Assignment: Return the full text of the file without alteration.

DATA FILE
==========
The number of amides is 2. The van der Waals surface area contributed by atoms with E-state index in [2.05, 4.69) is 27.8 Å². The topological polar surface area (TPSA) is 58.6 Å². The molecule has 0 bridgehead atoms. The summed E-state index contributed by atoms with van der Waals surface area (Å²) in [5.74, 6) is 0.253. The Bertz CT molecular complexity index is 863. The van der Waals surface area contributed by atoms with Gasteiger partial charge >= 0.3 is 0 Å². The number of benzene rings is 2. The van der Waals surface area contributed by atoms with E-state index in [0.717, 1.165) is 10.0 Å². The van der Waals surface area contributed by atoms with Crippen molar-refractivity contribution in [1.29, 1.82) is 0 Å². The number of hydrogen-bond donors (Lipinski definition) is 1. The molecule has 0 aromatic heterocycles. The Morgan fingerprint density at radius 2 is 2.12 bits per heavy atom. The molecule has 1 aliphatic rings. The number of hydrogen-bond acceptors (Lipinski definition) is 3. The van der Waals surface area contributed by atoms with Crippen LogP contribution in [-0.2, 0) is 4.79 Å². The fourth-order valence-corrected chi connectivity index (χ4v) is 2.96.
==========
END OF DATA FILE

The number of amides is 2. The van der Waals surface area contributed by atoms with E-state index in [2.05, 4.69) is 27.8 Å². The topological polar surface area (TPSA) is 58.6 Å². The molecule has 0 bridgehead atoms. The summed E-state index contributed by atoms with van der Waals surface area (Å²) in [5.74, 6) is 0.253. The Bertz CT molecular complexity index is 863. The van der Waals surface area contributed by atoms with Gasteiger partial charge >= 0.3 is 0 Å². The number of benzene rings is 2. The van der Waals surface area contributed by atoms with E-state index in [0.717, 1.165) is 10.0 Å². The van der Waals surface area contributed by atoms with Crippen molar-refractivity contribution in [1.29, 1.82) is 0 Å². The number of hydrogen-bond donors (Lipinski definition) is 1. The molecule has 0 aromatic heterocycles. The Morgan fingerprint density at radius 2 is 2.12 bits per heavy atom. The molecule has 1 aliphatic rings. The number of hydrogen-bond acceptors (Lipinski definition) is 3. The van der Waals surface area contributed by atoms with Crippen LogP contribution in [-0.2, 0) is 4.79 Å². The fourth-order valence-corrected chi connectivity index (χ4v) is 2.96.